Daniel Trese Visits IKO IKO

Dear Diane,

The first time I visited IKO IKO was in August of 2009 for an intimate performance with Mark Borthwick and Bow Ribbons. It was cool for a summer afternoon. About 30 people gathered at the shop on Sunset. I had never heard of the space before and left totally impressed. Every inch has been carefully curated. There is a magical-home feeling mixing beautiful hand crafted ceramics, wonderfully presented vintage books, limited run clothing by Rowena Sartin, and custom furniture by WAKA WAKA.

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A few months ago, I made my way back. After being inside for a few minutes, I heard 3 or 4 very loud gunshots from across the street. Within seconds, police were on the scene and a crowd had formed. Kristin Dickson, the owner and director of the shop, very kindly went to the front door and locked us both inside. Upon retrospect, this was a happy accident — at least for me. It gave me the chance to get to know Kristin a little better, and to have an excuse to explore the shop for as long as I wanted without feeling like an imposition.

So what does IKO IKO mean?

IKO IKO is from the song recorded by the Dixie Cups from the 60's (originally a Creole folk song). Additionally, IKO IKO (or aeko aeko) is linked to a popular West African chant meaning "job well done," and in Japanese IKO IKO (ikou ikou) means "let's go!" I like the idea that it can assume both those things. I opened the space in April of 2009.

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Why did you choose your current location?

The outside gates were a big factor. They're like a Frank Stella painting. We live in the neighborhood, so servicing the community with a different kind of store offering seemed interesting and challenging. Since we're not in a "designated" shopping area, I think it allows a really open interpretation of our store offerings. I never want a location to define us, but rather to be a store that can provide an experience. We are trying to offer an innovative perspective through the things we personally make as well as the artworks and functional pieces by our circle of artists/designers.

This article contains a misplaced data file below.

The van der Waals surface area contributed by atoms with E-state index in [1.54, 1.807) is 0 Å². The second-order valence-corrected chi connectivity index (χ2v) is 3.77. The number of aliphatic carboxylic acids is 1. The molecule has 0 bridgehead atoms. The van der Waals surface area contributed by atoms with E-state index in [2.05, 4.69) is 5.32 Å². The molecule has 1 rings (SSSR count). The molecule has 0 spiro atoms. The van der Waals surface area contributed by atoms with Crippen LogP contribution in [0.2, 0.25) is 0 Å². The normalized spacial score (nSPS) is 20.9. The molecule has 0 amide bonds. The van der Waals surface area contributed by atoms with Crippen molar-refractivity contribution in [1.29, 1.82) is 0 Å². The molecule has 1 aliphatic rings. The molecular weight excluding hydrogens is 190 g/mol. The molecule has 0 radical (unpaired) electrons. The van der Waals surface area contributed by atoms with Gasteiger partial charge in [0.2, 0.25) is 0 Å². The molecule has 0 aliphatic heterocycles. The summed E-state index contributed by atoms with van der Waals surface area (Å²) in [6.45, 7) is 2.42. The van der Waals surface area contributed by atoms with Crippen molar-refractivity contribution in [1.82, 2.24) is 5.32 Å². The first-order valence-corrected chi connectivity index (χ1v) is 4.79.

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What is the history behind Rowena Sartin?

Rowena Sartin is my creative output. I started making things I wanted to wear, wanting it to feel very personal. I appreciate comfort and a straightforwardness but with one or two gestures that add an unexpected detail, a cleverness. Having the store space is a great experiment for the clothing and relating it to everything else in the space is part of the conversation.

And it is done beautifully. That is one of the main reasons I am drawn to your space. How did you come up with such an intriguing name?

Rowena Sartin is the name of my maternal grandmother. We share the same birthday and she was definitely an influential woman to me growing up… someone who defined individualism to me. 

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Outside of your grandmother, do you have an inspiration for your own work at the shop?